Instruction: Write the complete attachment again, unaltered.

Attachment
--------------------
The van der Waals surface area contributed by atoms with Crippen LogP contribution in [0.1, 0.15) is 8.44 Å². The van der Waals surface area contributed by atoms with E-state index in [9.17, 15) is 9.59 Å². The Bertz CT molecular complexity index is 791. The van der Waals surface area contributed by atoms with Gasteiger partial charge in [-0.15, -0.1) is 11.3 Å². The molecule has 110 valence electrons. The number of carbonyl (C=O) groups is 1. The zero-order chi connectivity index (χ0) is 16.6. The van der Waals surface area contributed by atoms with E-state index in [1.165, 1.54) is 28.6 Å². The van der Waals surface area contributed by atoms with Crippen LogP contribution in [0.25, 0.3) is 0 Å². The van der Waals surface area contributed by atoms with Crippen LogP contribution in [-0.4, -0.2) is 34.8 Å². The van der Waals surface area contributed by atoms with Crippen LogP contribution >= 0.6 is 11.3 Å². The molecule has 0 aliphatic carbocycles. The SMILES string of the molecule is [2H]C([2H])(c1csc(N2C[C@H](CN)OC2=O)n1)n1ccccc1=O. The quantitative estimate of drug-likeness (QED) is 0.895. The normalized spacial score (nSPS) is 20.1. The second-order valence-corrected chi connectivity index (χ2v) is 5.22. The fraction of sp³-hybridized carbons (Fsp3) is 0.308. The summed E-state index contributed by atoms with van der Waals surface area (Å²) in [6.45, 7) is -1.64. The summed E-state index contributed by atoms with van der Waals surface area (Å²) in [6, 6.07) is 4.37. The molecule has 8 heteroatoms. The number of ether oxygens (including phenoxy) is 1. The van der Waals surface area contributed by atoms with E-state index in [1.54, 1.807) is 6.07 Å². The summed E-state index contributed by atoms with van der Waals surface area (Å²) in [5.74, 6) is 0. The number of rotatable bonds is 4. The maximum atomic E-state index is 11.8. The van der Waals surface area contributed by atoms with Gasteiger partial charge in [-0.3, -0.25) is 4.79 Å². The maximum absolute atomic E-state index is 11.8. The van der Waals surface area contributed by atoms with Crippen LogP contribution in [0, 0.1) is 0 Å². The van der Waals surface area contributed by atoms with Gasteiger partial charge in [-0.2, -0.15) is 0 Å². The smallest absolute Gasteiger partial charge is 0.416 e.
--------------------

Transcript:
The van der Waals surface area contributed by atoms with Crippen LogP contribution in [0.1, 0.15) is 8.44 Å². The van der Waals surface area contributed by atoms with E-state index in [9.17, 15) is 9.59 Å². The Bertz CT molecular complexity index is 791. The van der Waals surface area contributed by atoms with Gasteiger partial charge in [-0.15, -0.1) is 11.3 Å². The molecule has 110 valence electrons. The number of carbonyl (C=O) groups is 1. The zero-order chi connectivity index (χ0) is 16.6. The van der Waals surface area contributed by atoms with E-state index in [1.165, 1.54) is 28.6 Å². The van der Waals surface area contributed by atoms with Crippen LogP contribution in [0.25, 0.3) is 0 Å². The van der Waals surface area contributed by atoms with Crippen LogP contribution in [-0.4, -0.2) is 34.8 Å². The van der Waals surface area contributed by atoms with Crippen LogP contribution >= 0.6 is 11.3 Å². The molecule has 0 aliphatic carbocycles. The SMILES string of the molecule is [2H]C([2H])(c1csc(N2C[C@H](CN)OC2=O)n1)n1ccccc1=O. The quantitative estimate of drug-likeness (QED) is 0.895. The normalized spacial score (nSPS) is 20.1. The second-order valence-corrected chi connectivity index (χ2v) is 5.22. The fraction of sp³-hybridized carbons (Fsp3) is 0.308. The summed E-state index contributed by atoms with van der Waals surface area (Å²) in [6.45, 7) is -1.64. The summed E-state index contributed by atoms with van der Waals surface area (Å²) in [6, 6.07) is 4.37. The molecule has 8 heteroatoms. The number of ether oxygens (including phenoxy) is 1. The van der Waals surface area contributed by atoms with E-state index in [1.54, 1.807) is 6.07 Å². The summed E-state index contributed by atoms with van der Waals surface area (Å²) in [5.74, 6) is 0. The number of rotatable bonds is 4. The maximum atomic E-state index is 11.8. The van der Waals surface area contributed by atoms with Gasteiger partial charge in [-0.3, -0.25) is 4.79 Å². The maximum absolute atomic E-state index is 11.8. The van der Waals surface area contributed by atoms with Crippen LogP contribution in [0, 0.1) is 0 Å². The van der Waals surface area contributed by atoms with Gasteiger partial charge in [-0.2, -0.15) is 0 Å². The smallest absolute Gasteiger partial charge is 0.416 e.